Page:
While buying a car online provides substantial saving, you need to be more careful about real estate.
Buying a car online can actually lead to savings of 20-25 per cent.
How? There is a dealer margin of five per cent. Then, there are transportation, warehousing and other costs that add up to this significant percentage.
Says Nick Gill, senior vice-president, global automotive sector, Capgemini: "From the time the car leaves the factory, the cost to the buyer starts going up. This includes transportation costs, labour charges, warehouse charges, a variety of service costs and dealer margins."
You can save on all these if the car is bought online. Imagine saving a cool Rs 2 lakh on a car costing Rs 8 lakh.
People are not just splurging on clothes, mobiles and household goods through the online route, they are also looking at cars and even houses.
No wonder, builders and car companies are beginning to warm up to it. Mumbai-based conglomerate Mahindra and Mahindra (M&M), which is most active on networking sites, has tied up with Snapdeal to sell its all-new Scorpio.
The company opened bookings of the SUV on Snapdeal with Rs 20,000.
Even Volvo decided to sell the first 1,927 units of the all-new XC90 SUV online globally, India included. It's not just cars. Real estate companies such as Tata Housing are launching projects online.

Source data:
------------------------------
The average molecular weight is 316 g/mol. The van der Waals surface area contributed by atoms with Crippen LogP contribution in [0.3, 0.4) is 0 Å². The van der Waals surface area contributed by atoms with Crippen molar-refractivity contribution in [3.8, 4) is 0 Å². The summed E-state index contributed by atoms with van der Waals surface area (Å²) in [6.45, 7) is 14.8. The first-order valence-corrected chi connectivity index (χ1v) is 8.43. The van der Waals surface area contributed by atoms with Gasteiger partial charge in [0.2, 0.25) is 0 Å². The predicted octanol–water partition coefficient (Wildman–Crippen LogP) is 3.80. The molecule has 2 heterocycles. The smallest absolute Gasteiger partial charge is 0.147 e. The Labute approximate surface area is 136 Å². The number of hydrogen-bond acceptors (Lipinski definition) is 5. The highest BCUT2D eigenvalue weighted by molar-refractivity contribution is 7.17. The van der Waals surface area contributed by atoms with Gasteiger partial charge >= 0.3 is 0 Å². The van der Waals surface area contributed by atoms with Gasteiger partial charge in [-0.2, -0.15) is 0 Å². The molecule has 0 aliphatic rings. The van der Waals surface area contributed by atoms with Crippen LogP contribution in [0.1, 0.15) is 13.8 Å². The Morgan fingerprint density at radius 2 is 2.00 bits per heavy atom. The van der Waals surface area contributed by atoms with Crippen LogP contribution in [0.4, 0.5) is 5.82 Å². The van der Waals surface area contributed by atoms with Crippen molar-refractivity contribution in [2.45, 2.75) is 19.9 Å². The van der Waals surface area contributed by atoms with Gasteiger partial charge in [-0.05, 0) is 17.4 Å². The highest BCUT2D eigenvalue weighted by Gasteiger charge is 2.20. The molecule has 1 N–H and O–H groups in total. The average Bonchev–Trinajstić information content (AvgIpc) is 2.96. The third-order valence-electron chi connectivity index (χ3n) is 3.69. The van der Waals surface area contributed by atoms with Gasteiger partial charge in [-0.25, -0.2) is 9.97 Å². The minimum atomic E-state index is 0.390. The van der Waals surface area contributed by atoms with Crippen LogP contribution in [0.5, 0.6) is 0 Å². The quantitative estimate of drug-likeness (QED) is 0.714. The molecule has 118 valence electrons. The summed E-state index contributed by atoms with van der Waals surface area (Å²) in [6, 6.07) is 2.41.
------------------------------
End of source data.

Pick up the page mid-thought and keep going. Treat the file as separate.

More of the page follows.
Tata Value Homes, a unit of Tata Housing, sold 85 apartments within six days of tying up with Snapdeal.com.
There are other websites such as Magicbricks, 99 acres, etc which showcase new properties of builders as well. Higher interest in cars "According to our study, about 62 per cent of Indians want to buy cars online.
They are looking for the best deal if they are committing to an online purchase.
The countries in a Cars Online survey with the highest levels of consumer interest were growth markets such as India, China, etc - where demand is high, preconceptions are minimal, and the appetite for new ways of working is growing", Gill said.
Vivek Nayer, chief marketing officer (automotive division), M&M, said, "It's an innovation we have tried with the new Scorpio since e-commerce is the new buzz in India."
It is done more for the sake of convenience than anything else since it is the most personal form of buying, which is also fully safe.
For completing the rest of the formalities, however, the Scorpio customer will have to go to a dealership. Falling in line is M&M's two-wheeler arm, Mahindra Two Wheelers.
The company will retail its newest scooter, Gusto, set for launch next week.
Company executives say its earlier experience of selling another scooter, Duro, has attracted it to online sales again.
Viren Popli, chief of operations, Mahindra Two Wheelers, said, "When we launched the Duro RZ on Snapdeal it created lots of curiosity.
The kind of traffic we received through 'clicks' was huge and we sold 80-90 units purely online. There were many customers who did not mind using their card and having the scooter delivered to an address provided by them."
The company expects the excitement to build further with the Gusto, which will also be offered on Snapdeal.
"We have had demand from certain centres where we did not have physical representation (in the form of a showroom)," Popli added.
When Volvo decided to sell the first 1,927 units of the all-new XC90 SUV only through the online medium, the entire lot was sold in 36 hours and bought in 32 countries, with India also participating.